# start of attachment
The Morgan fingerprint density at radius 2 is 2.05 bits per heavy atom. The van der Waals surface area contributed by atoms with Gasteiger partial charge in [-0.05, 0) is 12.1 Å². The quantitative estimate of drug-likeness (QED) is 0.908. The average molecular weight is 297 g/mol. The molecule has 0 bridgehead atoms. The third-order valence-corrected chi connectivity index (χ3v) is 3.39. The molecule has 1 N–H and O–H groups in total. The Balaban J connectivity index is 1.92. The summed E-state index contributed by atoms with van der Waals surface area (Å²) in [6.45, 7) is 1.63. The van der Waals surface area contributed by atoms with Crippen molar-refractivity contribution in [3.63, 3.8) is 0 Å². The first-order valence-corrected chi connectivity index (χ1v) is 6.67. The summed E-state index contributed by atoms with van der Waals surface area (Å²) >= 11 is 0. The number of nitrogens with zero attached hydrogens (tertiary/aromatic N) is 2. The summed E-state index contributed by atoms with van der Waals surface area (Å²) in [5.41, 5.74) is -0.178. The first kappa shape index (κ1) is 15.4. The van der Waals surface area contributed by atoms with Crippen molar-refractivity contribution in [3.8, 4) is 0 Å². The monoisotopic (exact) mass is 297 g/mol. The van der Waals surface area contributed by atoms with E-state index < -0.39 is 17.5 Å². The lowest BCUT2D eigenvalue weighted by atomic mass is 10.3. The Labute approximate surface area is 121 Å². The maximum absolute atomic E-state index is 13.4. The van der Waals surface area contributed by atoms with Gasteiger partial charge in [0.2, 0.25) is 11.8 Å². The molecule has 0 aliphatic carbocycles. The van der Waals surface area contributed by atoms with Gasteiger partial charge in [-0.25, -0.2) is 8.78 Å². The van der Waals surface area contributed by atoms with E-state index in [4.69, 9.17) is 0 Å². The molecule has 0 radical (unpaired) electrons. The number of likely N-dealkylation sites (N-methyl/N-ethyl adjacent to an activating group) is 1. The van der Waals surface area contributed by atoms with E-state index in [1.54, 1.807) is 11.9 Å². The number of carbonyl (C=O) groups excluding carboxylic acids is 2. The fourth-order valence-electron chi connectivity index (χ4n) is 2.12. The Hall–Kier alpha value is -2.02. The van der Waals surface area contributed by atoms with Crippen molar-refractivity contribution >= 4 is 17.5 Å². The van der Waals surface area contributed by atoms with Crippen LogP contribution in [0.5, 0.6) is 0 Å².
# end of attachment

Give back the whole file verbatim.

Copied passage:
The Morgan fingerprint density at radius 2 is 2.05 bits per heavy atom. The van der Waals surface area contributed by atoms with Gasteiger partial charge in [-0.05, 0) is 12.1 Å². The quantitative estimate of drug-likeness (QED) is 0.908. The average molecular weight is 297 g/mol. The molecule has 0 bridgehead atoms. The third-order valence-corrected chi connectivity index (χ3v) is 3.39. The molecule has 1 N–H and O–H groups in total. The Balaban J connectivity index is 1.92. The summed E-state index contributed by atoms with van der Waals surface area (Å²) in [6.45, 7) is 1.63. The van der Waals surface area contributed by atoms with Crippen molar-refractivity contribution in [3.63, 3.8) is 0 Å². The first-order valence-corrected chi connectivity index (χ1v) is 6.67. The summed E-state index contributed by atoms with van der Waals surface area (Å²) >= 11 is 0. The number of nitrogens with zero attached hydrogens (tertiary/aromatic N) is 2. The summed E-state index contributed by atoms with van der Waals surface area (Å²) in [5.41, 5.74) is -0.178. The first kappa shape index (κ1) is 15.4. The van der Waals surface area contributed by atoms with Crippen molar-refractivity contribution in [3.8, 4) is 0 Å². The monoisotopic (exact) mass is 297 g/mol. The van der Waals surface area contributed by atoms with E-state index < -0.39 is 17.5 Å². The lowest BCUT2D eigenvalue weighted by atomic mass is 10.3. The Labute approximate surface area is 121 Å². The maximum absolute atomic E-state index is 13.4. The van der Waals surface area contributed by atoms with Gasteiger partial charge in [0.2, 0.25) is 11.8 Å². The molecule has 0 aliphatic carbocycles. The van der Waals surface area contributed by atoms with Gasteiger partial charge in [-0.25, -0.2) is 8.78 Å². The van der Waals surface area contributed by atoms with E-state index in [4.69, 9.17) is 0 Å². The molecule has 0 radical (unpaired) electrons. The number of likely N-dealkylation sites (N-methyl/N-ethyl adjacent to an activating group) is 1. The van der Waals surface area contributed by atoms with E-state index in [1.54, 1.807) is 11.9 Å². The number of carbonyl (C=O) groups excluding carboxylic acids is 2. The fourth-order valence-electron chi connectivity index (χ4n) is 2.12. The Hall–Kier alpha value is -2.02. The van der Waals surface area contributed by atoms with Crippen molar-refractivity contribution >= 4 is 17.5 Å². The van der Waals surface area contributed by atoms with Crippen LogP contribution in [0.5, 0.6) is 0 Å².